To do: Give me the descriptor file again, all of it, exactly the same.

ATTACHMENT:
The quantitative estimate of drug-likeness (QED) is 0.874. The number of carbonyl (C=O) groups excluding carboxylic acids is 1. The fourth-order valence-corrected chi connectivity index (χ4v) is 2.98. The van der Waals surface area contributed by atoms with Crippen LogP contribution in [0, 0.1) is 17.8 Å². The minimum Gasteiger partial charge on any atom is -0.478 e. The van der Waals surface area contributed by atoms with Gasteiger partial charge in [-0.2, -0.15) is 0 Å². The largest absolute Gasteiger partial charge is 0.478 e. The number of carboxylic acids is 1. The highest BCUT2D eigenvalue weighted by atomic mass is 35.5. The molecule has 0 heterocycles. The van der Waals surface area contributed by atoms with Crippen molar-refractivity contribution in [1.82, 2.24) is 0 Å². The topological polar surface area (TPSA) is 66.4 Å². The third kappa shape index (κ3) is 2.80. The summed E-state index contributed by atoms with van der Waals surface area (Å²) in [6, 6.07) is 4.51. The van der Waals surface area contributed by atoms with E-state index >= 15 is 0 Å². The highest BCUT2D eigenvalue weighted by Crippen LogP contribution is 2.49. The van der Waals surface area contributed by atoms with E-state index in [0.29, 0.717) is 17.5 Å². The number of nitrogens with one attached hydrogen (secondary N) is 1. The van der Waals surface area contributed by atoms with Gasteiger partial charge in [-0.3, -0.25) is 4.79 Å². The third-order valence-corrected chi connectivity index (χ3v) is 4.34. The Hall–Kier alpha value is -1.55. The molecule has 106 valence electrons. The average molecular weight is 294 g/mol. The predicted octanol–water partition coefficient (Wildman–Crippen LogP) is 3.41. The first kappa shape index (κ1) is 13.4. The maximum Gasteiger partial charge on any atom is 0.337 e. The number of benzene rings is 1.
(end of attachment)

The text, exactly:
The quantitative estimate of drug-likeness (QED) is 0.874. The number of carbonyl (C=O) groups excluding carboxylic acids is 1. The fourth-order valence-corrected chi connectivity index (χ4v) is 2.98. The van der Waals surface area contributed by atoms with Crippen LogP contribution in [0, 0.1) is 17.8 Å². The minimum Gasteiger partial charge on any atom is -0.478 e. The van der Waals surface area contributed by atoms with Gasteiger partial charge in [-0.2, -0.15) is 0 Å². The largest absolute Gasteiger partial charge is 0.478 e. The number of carboxylic acids is 1. The highest BCUT2D eigenvalue weighted by atomic mass is 35.5. The molecule has 0 heterocycles. The van der Waals surface area contributed by atoms with Crippen molar-refractivity contribution in [1.82, 2.24) is 0 Å². The topological polar surface area (TPSA) is 66.4 Å². The third kappa shape index (κ3) is 2.80. The summed E-state index contributed by atoms with van der Waals surface area (Å²) in [6, 6.07) is 4.51. The van der Waals surface area contributed by atoms with E-state index >= 15 is 0 Å². The highest BCUT2D eigenvalue weighted by Crippen LogP contribution is 2.49. The van der Waals surface area contributed by atoms with E-state index in [0.29, 0.717) is 17.5 Å². The number of nitrogens with one attached hydrogen (secondary N) is 1. The van der Waals surface area contributed by atoms with Gasteiger partial charge in [-0.3, -0.25) is 4.79 Å². The third-order valence-corrected chi connectivity index (χ3v) is 4.34. The Hall–Kier alpha value is -1.55. The molecule has 106 valence electrons. The average molecular weight is 294 g/mol. The predicted octanol–water partition coefficient (Wildman–Crippen LogP) is 3.41. The first kappa shape index (κ1) is 13.4. The maximum Gasteiger partial charge on any atom is 0.337 e. The number of benzene rings is 1.